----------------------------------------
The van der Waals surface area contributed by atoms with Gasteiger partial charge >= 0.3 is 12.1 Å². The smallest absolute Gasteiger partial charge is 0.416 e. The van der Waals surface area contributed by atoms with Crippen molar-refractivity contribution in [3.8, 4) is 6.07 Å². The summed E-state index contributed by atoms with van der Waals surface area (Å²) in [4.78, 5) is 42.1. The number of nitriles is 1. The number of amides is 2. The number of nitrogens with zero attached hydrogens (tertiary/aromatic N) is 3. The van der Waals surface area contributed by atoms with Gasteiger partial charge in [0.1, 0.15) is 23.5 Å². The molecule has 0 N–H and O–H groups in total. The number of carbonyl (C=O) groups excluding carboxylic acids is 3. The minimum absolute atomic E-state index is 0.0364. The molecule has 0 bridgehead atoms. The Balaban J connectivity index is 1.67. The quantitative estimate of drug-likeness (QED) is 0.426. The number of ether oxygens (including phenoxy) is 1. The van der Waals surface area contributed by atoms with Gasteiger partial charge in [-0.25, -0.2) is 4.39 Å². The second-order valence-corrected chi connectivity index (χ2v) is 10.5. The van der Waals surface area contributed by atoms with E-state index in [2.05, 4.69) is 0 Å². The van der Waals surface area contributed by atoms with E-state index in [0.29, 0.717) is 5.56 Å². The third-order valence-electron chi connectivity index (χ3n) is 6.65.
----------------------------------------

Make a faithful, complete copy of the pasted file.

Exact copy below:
The van der Waals surface area contributed by atoms with Gasteiger partial charge >= 0.3 is 12.1 Å². The smallest absolute Gasteiger partial charge is 0.416 e. The van der Waals surface area contributed by atoms with Crippen molar-refractivity contribution in [3.8, 4) is 6.07 Å². The summed E-state index contributed by atoms with van der Waals surface area (Å²) in [4.78, 5) is 42.1. The number of nitriles is 1. The number of amides is 2. The number of nitrogens with zero attached hydrogens (tertiary/aromatic N) is 3. The van der Waals surface area contributed by atoms with Gasteiger partial charge in [0.1, 0.15) is 23.5 Å². The molecule has 0 N–H and O–H groups in total. The number of carbonyl (C=O) groups excluding carboxylic acids is 3. The minimum absolute atomic E-state index is 0.0364. The molecule has 0 bridgehead atoms. The Balaban J connectivity index is 1.67. The quantitative estimate of drug-likeness (QED) is 0.426. The number of ether oxygens (including phenoxy) is 1. The van der Waals surface area contributed by atoms with Gasteiger partial charge in [-0.25, -0.2) is 4.39 Å². The second-order valence-corrected chi connectivity index (χ2v) is 10.5. The van der Waals surface area contributed by atoms with E-state index in [2.05, 4.69) is 0 Å². The van der Waals surface area contributed by atoms with E-state index in [0.29, 0.717) is 5.56 Å². The third-order valence-electron chi connectivity index (χ3n) is 6.65.